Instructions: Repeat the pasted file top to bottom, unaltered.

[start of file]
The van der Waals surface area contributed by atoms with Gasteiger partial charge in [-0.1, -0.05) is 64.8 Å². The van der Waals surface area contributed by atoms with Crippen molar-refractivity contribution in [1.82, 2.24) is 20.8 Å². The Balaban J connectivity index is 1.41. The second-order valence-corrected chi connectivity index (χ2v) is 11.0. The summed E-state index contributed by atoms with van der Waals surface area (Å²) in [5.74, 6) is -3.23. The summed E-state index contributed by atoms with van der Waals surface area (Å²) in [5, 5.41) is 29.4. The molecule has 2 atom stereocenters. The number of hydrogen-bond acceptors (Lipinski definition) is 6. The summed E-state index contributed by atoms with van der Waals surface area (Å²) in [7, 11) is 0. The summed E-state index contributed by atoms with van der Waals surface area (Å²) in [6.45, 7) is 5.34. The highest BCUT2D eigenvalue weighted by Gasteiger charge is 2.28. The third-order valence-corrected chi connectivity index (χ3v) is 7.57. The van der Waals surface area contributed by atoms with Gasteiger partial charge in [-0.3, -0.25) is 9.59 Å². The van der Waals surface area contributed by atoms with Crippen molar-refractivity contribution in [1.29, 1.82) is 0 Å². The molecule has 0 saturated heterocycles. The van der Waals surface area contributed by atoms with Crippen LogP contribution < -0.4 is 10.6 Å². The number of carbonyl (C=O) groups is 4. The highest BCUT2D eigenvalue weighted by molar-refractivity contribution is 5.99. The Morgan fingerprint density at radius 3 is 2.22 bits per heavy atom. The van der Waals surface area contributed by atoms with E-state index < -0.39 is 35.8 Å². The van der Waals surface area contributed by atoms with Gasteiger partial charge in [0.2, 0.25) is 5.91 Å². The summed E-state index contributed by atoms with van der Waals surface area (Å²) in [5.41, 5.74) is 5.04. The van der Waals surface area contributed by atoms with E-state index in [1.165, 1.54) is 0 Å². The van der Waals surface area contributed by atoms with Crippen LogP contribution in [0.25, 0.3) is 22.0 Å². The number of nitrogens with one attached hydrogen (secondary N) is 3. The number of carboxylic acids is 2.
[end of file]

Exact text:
The van der Waals surface area contributed by atoms with Gasteiger partial charge in [-0.1, -0.05) is 64.8 Å². The van der Waals surface area contributed by atoms with Crippen molar-refractivity contribution in [1.82, 2.24) is 20.8 Å². The Balaban J connectivity index is 1.41. The second-order valence-corrected chi connectivity index (χ2v) is 11.0. The summed E-state index contributed by atoms with van der Waals surface area (Å²) in [5.74, 6) is -3.23. The summed E-state index contributed by atoms with van der Waals surface area (Å²) in [5, 5.41) is 29.4. The molecule has 2 atom stereocenters. The number of hydrogen-bond acceptors (Lipinski definition) is 6. The summed E-state index contributed by atoms with van der Waals surface area (Å²) in [7, 11) is 0. The summed E-state index contributed by atoms with van der Waals surface area (Å²) in [6.45, 7) is 5.34. The highest BCUT2D eigenvalue weighted by Gasteiger charge is 2.28. The third-order valence-corrected chi connectivity index (χ3v) is 7.57. The van der Waals surface area contributed by atoms with Gasteiger partial charge in [-0.3, -0.25) is 9.59 Å². The van der Waals surface area contributed by atoms with Crippen molar-refractivity contribution in [1.29, 1.82) is 0 Å². The molecule has 0 saturated heterocycles. The van der Waals surface area contributed by atoms with Crippen LogP contribution < -0.4 is 10.6 Å². The number of carbonyl (C=O) groups is 4. The highest BCUT2D eigenvalue weighted by molar-refractivity contribution is 5.99. The Morgan fingerprint density at radius 3 is 2.22 bits per heavy atom. The van der Waals surface area contributed by atoms with E-state index < -0.39 is 35.8 Å². The van der Waals surface area contributed by atoms with Gasteiger partial charge in [0.2, 0.25) is 5.91 Å². The summed E-state index contributed by atoms with van der Waals surface area (Å²) in [5.41, 5.74) is 5.04. The van der Waals surface area contributed by atoms with E-state index in [1.165, 1.54) is 0 Å². The van der Waals surface area contributed by atoms with Crippen LogP contribution in [0.25, 0.3) is 22.0 Å². The number of nitrogens with one attached hydrogen (secondary N) is 3. The number of carboxylic acids is 2.